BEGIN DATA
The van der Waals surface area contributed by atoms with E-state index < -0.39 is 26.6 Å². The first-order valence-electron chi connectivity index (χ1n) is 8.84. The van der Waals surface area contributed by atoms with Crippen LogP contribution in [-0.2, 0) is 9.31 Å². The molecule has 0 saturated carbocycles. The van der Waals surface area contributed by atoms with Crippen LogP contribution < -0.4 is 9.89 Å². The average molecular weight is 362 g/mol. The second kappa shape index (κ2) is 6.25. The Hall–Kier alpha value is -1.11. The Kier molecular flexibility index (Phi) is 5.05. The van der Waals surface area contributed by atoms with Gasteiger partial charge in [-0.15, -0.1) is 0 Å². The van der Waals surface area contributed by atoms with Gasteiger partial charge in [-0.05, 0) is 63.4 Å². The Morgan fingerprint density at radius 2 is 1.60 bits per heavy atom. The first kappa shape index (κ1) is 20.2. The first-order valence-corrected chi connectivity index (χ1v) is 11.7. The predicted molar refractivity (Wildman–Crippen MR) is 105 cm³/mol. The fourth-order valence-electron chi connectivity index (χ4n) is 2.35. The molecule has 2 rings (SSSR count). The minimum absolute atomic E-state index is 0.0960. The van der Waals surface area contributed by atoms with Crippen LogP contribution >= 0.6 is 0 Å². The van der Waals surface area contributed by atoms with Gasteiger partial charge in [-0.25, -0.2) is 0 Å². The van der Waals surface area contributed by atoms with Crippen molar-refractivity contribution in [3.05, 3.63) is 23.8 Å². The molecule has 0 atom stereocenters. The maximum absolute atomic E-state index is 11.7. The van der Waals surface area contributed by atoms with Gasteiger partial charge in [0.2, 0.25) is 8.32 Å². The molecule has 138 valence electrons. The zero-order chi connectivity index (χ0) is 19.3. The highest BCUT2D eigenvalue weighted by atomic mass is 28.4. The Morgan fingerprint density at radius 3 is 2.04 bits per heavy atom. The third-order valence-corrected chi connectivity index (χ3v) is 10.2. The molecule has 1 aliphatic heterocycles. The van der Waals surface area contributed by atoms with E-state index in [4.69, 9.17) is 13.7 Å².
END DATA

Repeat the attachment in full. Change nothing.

The van der Waals surface area contributed by atoms with E-state index < -0.39 is 26.6 Å². The first-order valence-electron chi connectivity index (χ1n) is 8.84. The van der Waals surface area contributed by atoms with Crippen LogP contribution in [-0.2, 0) is 9.31 Å². The molecule has 0 saturated carbocycles. The van der Waals surface area contributed by atoms with Crippen LogP contribution < -0.4 is 9.89 Å². The average molecular weight is 362 g/mol. The second kappa shape index (κ2) is 6.25. The Hall–Kier alpha value is -1.11. The Kier molecular flexibility index (Phi) is 5.05. The van der Waals surface area contributed by atoms with Gasteiger partial charge in [-0.15, -0.1) is 0 Å². The van der Waals surface area contributed by atoms with Gasteiger partial charge in [-0.05, 0) is 63.4 Å². The Morgan fingerprint density at radius 2 is 1.60 bits per heavy atom. The first kappa shape index (κ1) is 20.2. The first-order valence-corrected chi connectivity index (χ1v) is 11.7. The predicted molar refractivity (Wildman–Crippen MR) is 105 cm³/mol. The fourth-order valence-electron chi connectivity index (χ4n) is 2.35. The molecule has 2 rings (SSSR count). The minimum absolute atomic E-state index is 0.0960. The van der Waals surface area contributed by atoms with Crippen LogP contribution >= 0.6 is 0 Å². The van der Waals surface area contributed by atoms with Gasteiger partial charge in [-0.25, -0.2) is 0 Å². The van der Waals surface area contributed by atoms with Crippen molar-refractivity contribution in [3.05, 3.63) is 23.8 Å². The molecule has 0 atom stereocenters. The maximum absolute atomic E-state index is 11.7. The van der Waals surface area contributed by atoms with Gasteiger partial charge in [0.2, 0.25) is 8.32 Å². The molecule has 138 valence electrons. The zero-order chi connectivity index (χ0) is 19.3. The highest BCUT2D eigenvalue weighted by atomic mass is 28.4. The Morgan fingerprint density at radius 3 is 2.04 bits per heavy atom. The third-order valence-corrected chi connectivity index (χ3v) is 10.2. The molecule has 1 aliphatic heterocycles. The van der Waals surface area contributed by atoms with E-state index in [4.69, 9.17) is 13.7 Å².